The lobster is an archivist. He likes collecting and sorting, mapping and ordering. All in the service of memory, of a serviceable history, of a more richly textured and mottled carapace.
Which is why he is so happy that Michael Swanwick and Theodora Goss-- two of the best writers of speculative fiction-- have each recently given us essays on half-forgotten but very important figures within our genre.
Swanwick reminds us how rare and powerful Lud-in-the-Mist is, the 1926 novel by Hope Mirrlees. See here for a link to his The Lady Who Wrote Lud-in-the-Mist.
Swanwick also reminds us how popular and influential James Branch Cabell was in the first half of the 20th century, probably the most popular anglophone writer of fantasy before Tolkien. See here for a link to Swanwick's What Can Be Saved From the Wreckage?; James Branch Cabell in the 21st Century.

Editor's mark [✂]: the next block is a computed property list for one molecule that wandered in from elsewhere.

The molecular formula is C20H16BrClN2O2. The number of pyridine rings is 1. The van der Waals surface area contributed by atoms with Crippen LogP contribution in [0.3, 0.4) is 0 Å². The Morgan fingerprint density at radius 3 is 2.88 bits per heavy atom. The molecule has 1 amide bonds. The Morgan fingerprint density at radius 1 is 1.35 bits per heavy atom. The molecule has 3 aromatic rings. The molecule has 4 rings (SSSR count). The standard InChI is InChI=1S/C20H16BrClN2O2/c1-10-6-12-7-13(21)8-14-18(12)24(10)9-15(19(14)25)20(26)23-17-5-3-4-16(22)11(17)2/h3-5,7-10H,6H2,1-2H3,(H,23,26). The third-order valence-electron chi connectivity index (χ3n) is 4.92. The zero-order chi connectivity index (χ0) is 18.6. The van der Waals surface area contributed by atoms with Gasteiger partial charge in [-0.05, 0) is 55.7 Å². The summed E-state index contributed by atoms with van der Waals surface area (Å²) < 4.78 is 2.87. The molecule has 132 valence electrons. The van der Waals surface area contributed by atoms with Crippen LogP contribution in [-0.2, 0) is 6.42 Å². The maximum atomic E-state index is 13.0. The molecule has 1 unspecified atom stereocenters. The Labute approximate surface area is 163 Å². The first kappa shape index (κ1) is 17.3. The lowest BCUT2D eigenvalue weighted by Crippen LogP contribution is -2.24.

Goss surfaces fantastical themes in the writing of many poets in her Voices from Fairyland: The Fantastical Poems of Mary Coleridge, Charlotte Mew and Sylvia Warner Townsend. Here is a snippet from Goss's introduction:
"Coleridge, Mew, and Warner are only three examples of what I consider a broader phenomenon, the rest of the ice that must be present, underwater, when we see icebergs floating on a northern sea. That underwater ice is the tradition of women writing fantastical poetry. I will show you what I mean by focusing on one theme. Over and over again, women have written about witches." [Lobster added the highlighting.]
Click here for a link to Voices from Fairyland, which is volume 20 in the Conversation Piece series from Aqueduct Press.